Tackling the challenges GPs face

Tackling the challenges GPs face

 The unique strength of GPC as your representative body comes from its infrastructure of LMCs — it democratically represents the interests of general practice across the UK.

It is vital GPC connects with and understands everyday GPs on the ground, which is why we go out and speak at your local and regional meetings throughout the year.

We run a series of national GPC roadshows twice yearly, which are open to all GPs and hosted by LMCs (local medical committees). These have been running this month in more than 10 areas across England.

Last week I spoke at Beds and Herts, Kent, and West Midlands LMCs, which gave me an invaluable opportunity to report on the work and priorities of GPC, and most importantly to hear directly from grassroots colleagues about their issues and concerns, coupled with lively debate on how to move forward together to address the challenges ahead.

These meetings cover issues including:

  • Forthcoming changes to the GP contract
  • Managing workload
  • Co-commissioning
  • New models of care
  • Workforce
  • GP premises.

You may still have time to attend a roadshow in your area.

 

Workload

A constant theme in the roadshows has been our excessive and unmanageable workload. I was pleased that so many practices are finding our guidance on managing workload, Quality First, useful.

One GP who has a partnership vacancy, and was fortunate enough to have applicants, told me that as part of the interview process prospective partners were asked to use our guidance to present a practice-workload management strategy.

Another GP recounted that in a recent CCG (clinical commissioning group) practice visit, he used our guidance to draw up a list of 20 things that the CCG could do to support him and other local GP practices.

CCGs have commissioning powers to implement simple changes to address the daily obstacles and inappropriate workload generated from other sectors.

If you have not done so, I recommend reading our guidance, and working with other practices and your LMC to develop a local coordinated approach to managing workload and demand.

Vanguard sites for new models of care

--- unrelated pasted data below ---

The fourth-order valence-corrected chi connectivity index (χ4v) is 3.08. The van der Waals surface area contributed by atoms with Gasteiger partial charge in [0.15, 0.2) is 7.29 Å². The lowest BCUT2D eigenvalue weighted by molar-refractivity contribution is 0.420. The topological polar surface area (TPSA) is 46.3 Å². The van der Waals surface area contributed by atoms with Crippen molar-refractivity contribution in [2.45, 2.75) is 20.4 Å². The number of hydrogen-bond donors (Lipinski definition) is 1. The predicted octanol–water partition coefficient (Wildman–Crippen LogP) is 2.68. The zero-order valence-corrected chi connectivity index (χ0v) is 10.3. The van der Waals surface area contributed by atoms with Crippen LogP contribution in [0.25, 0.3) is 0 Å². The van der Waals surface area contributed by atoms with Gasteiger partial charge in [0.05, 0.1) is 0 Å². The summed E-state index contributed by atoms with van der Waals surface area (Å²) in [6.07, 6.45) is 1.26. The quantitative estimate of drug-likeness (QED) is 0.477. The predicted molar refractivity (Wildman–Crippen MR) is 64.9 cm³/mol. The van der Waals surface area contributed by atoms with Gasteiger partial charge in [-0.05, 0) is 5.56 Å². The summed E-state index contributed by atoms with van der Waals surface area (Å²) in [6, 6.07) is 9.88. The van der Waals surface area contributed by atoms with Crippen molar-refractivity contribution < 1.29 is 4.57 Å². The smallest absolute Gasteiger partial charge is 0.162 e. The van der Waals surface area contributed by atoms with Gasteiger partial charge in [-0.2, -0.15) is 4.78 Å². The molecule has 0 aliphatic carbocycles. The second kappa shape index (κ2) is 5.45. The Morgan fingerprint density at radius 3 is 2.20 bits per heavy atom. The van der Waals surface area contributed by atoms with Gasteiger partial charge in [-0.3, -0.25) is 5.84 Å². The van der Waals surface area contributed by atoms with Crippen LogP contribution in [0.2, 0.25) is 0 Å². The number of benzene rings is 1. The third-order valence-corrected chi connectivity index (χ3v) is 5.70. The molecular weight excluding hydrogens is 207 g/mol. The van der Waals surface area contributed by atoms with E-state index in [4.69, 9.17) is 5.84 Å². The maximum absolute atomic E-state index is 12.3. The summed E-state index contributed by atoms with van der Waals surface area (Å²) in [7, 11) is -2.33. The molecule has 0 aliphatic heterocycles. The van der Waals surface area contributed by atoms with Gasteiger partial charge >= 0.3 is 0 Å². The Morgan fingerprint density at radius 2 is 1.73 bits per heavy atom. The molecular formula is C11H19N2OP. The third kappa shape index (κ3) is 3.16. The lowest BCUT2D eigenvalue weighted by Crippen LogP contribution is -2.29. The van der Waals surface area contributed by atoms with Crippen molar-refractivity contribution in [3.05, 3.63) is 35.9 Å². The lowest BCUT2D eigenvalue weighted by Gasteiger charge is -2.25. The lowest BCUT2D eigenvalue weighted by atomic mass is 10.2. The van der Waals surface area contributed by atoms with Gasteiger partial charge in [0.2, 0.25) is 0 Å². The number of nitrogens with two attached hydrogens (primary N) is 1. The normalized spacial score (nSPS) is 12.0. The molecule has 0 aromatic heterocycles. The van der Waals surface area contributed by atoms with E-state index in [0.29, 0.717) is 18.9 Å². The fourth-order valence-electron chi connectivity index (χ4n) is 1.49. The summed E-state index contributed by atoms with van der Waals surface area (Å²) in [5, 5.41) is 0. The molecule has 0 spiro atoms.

Yesterday, NHS England announced 29 vanguard sites, selected from 269 applications, to develop new models of care as described in its Five Year Forward View.

These projects will be funded from a £200 million transformation fund, and will be subject to an evaluation with a view to replicating successful models elsewhere. Fourteen bids are to develop multi-specialty community providers, eight to explore primary and acute care models and seven to develop enhanced care home projects.

These models signal radical changes to the current organisational and transactional model of the NHS in England. If implemented properly and led by clinicians, these models have the potential to break down disruptive organisational barriers between GP, hospital and community services, which are wasting resources and increasing workload.

Read the BMA’s response.

For GP practices there are far too many instances of time-consuming bureaucracy such as:

  • Re-referrals of patients from one service to another
  • Perverse incentives that result in inappropriate shifts of work into general practice
  • Community nursing teams being disjointed from GP services
  • Daily chasing up of patient care, which can be lost in the fragmentation of care across different systems.

GPC is in dialogue with NHS England regarding the implementation of these models and how they will affect GPs.

I have made it clear that these changes must deliver NHS England’s stated commitment in the NHS Five Year Forward View to address the gross under resourcing of general practice, and the need for a shift of resources from secondary to primary care to reflect the escalating volume of care transferred out of hospitals.

It is also vital that the essential strengths of the personalised care provided by GPs to registered lists of patients are maintained.

This announcement comes on the back of more revolutionary proposals by chancellor George Osborne to allow Greater Manchester to take control of its health budget from April this year. The 10 councils, 12 CCGs, 15 NHS providers and NHS England will control the budget and deliver services including adult, primary and social care as well as mental health and community services, and public health. It will also focus on preventive work in the community, partly to ease pressure on hospitals. Given there is no detail of how this would work, it raises more questions than answers.

GPC will be keeping a very close eye on this development as well as representing GP practices via their LMCs and working to ensure that GPs on the ground in Manchester and in the vanguard sites are able to contribute to the development of these models, which will have such an impact on their working lives.